Merkel risks lead­ing ‘weak coali­tion’

An­a­lysts brand Merkel and the team she’s likely to lead a ‘losers’ coali­tion with lit­tle am­bi­tion or power to tackle the ma­jor chal­lenges fac­ing the coun­try and the con­ti­nent

The Gulf Today - - WORLD -

BERLIN: Ger­many’s vet­eran chan­cel­lor An­gela Merkel, of­ten called the world’s most pow­er­ful woman, will em­bark on a fourth term with di­min­ished inluence and lit­tle vi­sion for shap­ing Europe’s fu­ture, an­a­lysts say.

Af­ter wrap­ping up more than 24 hours of talks on Fri­day be­tween her con­ser­va­tives and the So­cial Democrats on form­ing a new “grand coali­tion” govern­ment, Merkel in­sisted the pre­lim­i­nary deal would break the dead­lock in Ger­many and pave the way to a “fresh start” for Europe.

But be­fore the ink was even dry on the roadmap for her new ad­min­is­tra­tion, ob­servers branded Merkel and the team she’s likely to lead a “losers” coali­tion with lit­tle am­bi­tion or power to tackle the ma­jor chal­lenges fac­ing the coun­try and the con­ti­nent.

“In fact this ‘grand coali­tion’ is only a mini-coali­tion with just 53 per cent” of seats in par­lia­ment fol­low­ing the Septem­ber elec­tion that saw both par­ties cede mil­lions of vot­ers to the far-right, anti-im­mi­gra­tion AFD party, po­lit­i­cal sci­en­tist Karl-rudolf Korte of Duis­burg-essen Univer­sity said.

This com­pares with the lav­ish, nearly 80-per cent ma­jor­ity the par­ties en­joyed dur­ing Merkel’s pre­vi­ous term, he told pub­lic broad­caster ZDF.

Merkel in­sisted the ac­cord with the So­cial Democrats, which must still be ap­proved by the party’s rank and ile, would en­sure Ger­many’s en­dur­ing sta­bil­ity and pros­per­ity.

“We will work earnestly, to­day and dur­ing the next term, to cre­ate the con­di­tions so that we can also live well in Ger­many in the next 10 years and 15 years,” she told re­porters, lanked by SPD leader Martin Schulz and the head of Bavaria’s Chris­tian So­cial Union, Horst See­hofer.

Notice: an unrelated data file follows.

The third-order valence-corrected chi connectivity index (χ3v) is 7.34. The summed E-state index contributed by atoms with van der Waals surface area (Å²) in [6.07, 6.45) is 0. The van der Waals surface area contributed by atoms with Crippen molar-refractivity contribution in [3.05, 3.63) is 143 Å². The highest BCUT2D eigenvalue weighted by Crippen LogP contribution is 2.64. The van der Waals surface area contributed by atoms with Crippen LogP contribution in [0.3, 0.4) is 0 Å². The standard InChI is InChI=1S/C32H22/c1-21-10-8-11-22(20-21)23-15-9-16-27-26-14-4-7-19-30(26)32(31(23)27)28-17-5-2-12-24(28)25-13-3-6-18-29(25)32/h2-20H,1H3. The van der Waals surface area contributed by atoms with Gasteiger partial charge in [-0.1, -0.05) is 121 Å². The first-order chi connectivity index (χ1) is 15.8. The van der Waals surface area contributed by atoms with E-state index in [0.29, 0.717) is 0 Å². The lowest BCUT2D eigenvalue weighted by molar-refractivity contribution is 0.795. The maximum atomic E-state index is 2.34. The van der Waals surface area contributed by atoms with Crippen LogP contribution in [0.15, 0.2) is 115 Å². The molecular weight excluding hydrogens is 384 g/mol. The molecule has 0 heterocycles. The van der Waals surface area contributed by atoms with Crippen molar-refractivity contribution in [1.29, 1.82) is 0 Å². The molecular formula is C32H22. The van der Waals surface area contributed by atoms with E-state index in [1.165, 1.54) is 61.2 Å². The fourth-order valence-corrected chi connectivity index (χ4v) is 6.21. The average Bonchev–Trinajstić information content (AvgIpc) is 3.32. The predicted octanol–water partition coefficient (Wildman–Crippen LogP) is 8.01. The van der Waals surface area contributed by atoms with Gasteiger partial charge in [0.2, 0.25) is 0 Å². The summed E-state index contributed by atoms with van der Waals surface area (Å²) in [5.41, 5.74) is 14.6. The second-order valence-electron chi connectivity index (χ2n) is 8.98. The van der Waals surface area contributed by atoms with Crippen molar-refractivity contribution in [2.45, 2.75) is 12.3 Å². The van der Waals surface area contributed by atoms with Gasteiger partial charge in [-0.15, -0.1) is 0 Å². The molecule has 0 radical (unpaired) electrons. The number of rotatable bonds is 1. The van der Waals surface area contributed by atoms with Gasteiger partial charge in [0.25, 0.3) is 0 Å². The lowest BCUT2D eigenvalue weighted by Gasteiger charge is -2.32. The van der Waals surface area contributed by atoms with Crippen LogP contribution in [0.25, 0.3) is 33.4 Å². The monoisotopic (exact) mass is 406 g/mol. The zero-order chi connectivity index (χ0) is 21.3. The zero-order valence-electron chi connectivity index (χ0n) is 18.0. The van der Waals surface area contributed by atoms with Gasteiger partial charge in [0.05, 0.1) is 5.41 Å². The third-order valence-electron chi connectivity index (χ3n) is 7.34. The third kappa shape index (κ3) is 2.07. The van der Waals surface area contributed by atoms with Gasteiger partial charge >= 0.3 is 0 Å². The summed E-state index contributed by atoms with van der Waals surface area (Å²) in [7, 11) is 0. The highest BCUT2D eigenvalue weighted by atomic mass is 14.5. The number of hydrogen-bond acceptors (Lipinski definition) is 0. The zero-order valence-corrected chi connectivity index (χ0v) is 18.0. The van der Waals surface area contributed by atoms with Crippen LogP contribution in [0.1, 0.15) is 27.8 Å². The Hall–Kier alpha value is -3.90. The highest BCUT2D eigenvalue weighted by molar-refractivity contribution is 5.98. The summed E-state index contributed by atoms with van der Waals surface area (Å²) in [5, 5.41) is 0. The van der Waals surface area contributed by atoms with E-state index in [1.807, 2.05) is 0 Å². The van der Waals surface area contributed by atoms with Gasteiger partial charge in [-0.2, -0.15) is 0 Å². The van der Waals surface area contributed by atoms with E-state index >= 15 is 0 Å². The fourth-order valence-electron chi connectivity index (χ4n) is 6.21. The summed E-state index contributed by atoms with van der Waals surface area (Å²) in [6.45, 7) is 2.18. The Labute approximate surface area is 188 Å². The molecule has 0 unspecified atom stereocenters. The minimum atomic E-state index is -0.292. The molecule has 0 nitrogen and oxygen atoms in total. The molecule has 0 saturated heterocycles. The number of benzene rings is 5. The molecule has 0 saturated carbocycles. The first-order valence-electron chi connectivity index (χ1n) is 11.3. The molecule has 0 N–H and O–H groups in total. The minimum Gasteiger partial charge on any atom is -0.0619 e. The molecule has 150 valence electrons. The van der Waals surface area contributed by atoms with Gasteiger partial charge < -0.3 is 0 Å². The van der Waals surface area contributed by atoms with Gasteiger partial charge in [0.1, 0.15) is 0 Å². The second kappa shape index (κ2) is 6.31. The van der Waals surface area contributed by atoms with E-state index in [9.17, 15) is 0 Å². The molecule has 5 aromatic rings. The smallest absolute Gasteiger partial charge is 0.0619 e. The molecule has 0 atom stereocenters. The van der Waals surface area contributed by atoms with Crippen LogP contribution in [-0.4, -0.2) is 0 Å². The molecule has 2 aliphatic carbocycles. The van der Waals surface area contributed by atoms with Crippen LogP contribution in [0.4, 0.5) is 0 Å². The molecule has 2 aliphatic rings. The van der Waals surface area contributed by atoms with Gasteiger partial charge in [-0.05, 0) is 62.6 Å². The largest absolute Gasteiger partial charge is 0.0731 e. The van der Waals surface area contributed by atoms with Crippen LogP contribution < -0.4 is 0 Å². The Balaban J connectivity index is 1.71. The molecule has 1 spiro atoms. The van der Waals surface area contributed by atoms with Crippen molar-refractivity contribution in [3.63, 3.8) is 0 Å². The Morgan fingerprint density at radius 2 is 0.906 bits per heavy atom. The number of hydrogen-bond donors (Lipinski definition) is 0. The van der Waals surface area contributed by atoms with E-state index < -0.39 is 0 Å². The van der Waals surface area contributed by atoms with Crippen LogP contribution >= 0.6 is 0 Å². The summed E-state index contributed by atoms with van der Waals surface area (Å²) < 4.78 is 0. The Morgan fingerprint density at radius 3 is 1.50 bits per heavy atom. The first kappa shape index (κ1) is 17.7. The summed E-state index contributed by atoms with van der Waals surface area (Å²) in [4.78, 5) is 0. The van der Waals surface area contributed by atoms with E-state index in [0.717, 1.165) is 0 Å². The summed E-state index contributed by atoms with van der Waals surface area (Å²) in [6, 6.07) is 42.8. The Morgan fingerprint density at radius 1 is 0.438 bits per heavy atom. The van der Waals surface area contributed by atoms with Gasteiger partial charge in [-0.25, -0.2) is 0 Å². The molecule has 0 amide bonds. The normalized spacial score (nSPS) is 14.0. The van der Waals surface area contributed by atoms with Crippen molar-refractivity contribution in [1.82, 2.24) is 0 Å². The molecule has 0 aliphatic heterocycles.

How­ever, inluential news mag­a­zine Der Spiegel branded the al­liance led by Merkel, who has been in power since 2005, a “pa­leo-coali­tion” of po­lit­i­cal di­nosaurs bereft of fresh blood to pro­pel re­newal.

The deal has also largely left So­cial Demo­cratic Party vot­ers cold, ac­cord­ing to an opin­ion poll pub­lished in Der Spiegel, with just 41.9 per cent in favour. Fully 49.7 per cent took a “neg­a­tive or very neg­a­tive view” of a new tie-up with Merkel’s Chris­tan Democrats.

While France’s young pres­i­dent Em­manuel Macron said he was “happy” about progress in end­ing Ger­many’s four-month-long po­lit­i­cal limbo, crit­ics at home sav­aged the tired-look­ing troupe.

“The losers of the Septem­ber elec­tion have come to­gether again and you have to say that this pro­gramme blue­print doesn’t even be­gin to ad­dress the prob­lems in our so­ci­ety,” charged Di­et­mar Bartsch, a lead­ing ig­ure with the far-left Linke op­po­si­tion party.

Ni­cola Beer of the pro-busi­ness Free Democrats said the deal showed lit­tle imag­i­na­tion or “fu­ture-ori­ented prag­ma­tism” and would thus feed dis­il­lu­sion­ment and sup­port “for the ex­treme right and left” of the po­lit­i­cal spec­trum.

The 28-page joint pol­icy out­lines in­cluded pledges to join France in a push to “strengthen and re­form” the eu­ro­zone, to limit the in­lux of asy­lum seek­ers to Ger­many to around 200,000 a year, and to re­frain from tax hikes given the healthy state cof­fers.

But the ab­sence of grand new ini­tia­tives led po­lit­i­cal sci­en­tist Werner Patzelt of Dres­den’s Tech­ni­cal In­sti­tute to con­clude that more-of-the-same from Berlin could boost the AFD in par­tic­u­lar.

“It will hand them suc­cess in up­com­ing state elec­tions and they’ll step up calls for Merkel to re­sign,” he said, at­tribut­ing her rel­a­tive weak­ness to the record refugee in­lux in 2015 that un­der­mined her stand­ing with many vot­ers.

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